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[WASHINGTON] The US economy likely created 150,000 fewer jobs in the 12 months through March than previously estimated, the Labour Department said on Wednesday.
The reading, which is a preliminary estimate of the department's annual "benchmark" revision to closely watched payrolls data, showed the retail, wholesale trade, education and professional and business services sectors accounted for the bulk of the downward revision.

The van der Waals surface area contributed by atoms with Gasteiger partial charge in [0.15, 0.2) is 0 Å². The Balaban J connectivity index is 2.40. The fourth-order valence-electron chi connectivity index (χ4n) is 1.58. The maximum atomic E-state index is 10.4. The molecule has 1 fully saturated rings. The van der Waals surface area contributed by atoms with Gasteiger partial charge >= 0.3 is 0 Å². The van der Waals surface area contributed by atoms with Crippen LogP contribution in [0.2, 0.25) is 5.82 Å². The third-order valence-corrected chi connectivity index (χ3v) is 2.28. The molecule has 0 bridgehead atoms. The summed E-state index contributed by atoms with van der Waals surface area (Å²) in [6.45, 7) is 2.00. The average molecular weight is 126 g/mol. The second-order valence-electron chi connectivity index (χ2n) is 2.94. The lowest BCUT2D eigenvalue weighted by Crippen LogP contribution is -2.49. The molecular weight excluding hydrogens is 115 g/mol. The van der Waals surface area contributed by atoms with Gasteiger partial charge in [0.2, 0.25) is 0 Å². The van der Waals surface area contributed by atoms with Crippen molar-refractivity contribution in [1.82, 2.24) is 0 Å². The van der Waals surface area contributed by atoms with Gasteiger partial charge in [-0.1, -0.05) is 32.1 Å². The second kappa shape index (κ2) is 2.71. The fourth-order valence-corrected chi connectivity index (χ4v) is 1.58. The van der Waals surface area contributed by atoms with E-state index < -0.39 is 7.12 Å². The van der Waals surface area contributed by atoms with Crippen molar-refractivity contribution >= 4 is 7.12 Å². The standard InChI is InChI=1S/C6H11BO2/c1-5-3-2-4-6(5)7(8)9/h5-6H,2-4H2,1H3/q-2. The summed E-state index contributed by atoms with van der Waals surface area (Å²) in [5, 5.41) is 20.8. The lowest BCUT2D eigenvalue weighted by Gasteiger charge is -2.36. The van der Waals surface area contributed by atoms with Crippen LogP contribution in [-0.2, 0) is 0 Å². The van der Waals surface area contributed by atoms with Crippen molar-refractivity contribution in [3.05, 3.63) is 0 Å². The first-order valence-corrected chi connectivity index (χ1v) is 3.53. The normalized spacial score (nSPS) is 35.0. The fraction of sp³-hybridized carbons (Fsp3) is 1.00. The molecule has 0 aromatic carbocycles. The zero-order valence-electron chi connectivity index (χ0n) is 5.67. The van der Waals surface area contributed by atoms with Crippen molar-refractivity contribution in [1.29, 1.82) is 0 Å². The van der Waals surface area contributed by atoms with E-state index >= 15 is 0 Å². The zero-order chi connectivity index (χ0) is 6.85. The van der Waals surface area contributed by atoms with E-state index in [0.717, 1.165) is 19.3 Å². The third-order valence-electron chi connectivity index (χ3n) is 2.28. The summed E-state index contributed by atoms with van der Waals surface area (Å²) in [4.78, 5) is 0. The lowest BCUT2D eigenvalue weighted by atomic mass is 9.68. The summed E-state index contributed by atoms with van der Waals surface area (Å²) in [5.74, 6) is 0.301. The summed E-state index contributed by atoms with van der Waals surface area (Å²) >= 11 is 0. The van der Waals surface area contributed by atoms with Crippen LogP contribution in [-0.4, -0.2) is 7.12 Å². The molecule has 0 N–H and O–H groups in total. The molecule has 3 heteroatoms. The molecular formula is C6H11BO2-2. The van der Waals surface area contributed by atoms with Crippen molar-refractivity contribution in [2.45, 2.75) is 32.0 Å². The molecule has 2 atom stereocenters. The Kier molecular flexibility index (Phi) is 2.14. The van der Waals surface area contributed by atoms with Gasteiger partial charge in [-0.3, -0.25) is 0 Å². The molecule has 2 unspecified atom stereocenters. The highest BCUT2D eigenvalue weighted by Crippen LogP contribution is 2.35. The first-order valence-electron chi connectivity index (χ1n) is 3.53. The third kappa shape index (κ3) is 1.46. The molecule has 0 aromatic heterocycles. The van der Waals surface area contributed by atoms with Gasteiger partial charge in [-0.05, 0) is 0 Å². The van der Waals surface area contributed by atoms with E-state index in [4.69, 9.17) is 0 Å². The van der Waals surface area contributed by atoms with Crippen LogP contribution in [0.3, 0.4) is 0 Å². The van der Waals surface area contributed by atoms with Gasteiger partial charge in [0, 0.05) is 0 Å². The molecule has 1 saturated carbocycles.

Payrolls in the mining, utilities and financial sectors were also less than previously reported. But manufacturing, construction, transportation and warehousing, government, and leisure and hospitality added more jobs than has been reported.
Once a year, the government compares its nonfarm payrolls data, based on monthly surveys of a sample of employers, with a much more complete database of unemployment insurance tax records.
A final benchmark revision will be released in February along with the department's report on employment for January. Government statisticians will use the final benchmark count to revise payrolls data for months both prior to and after March.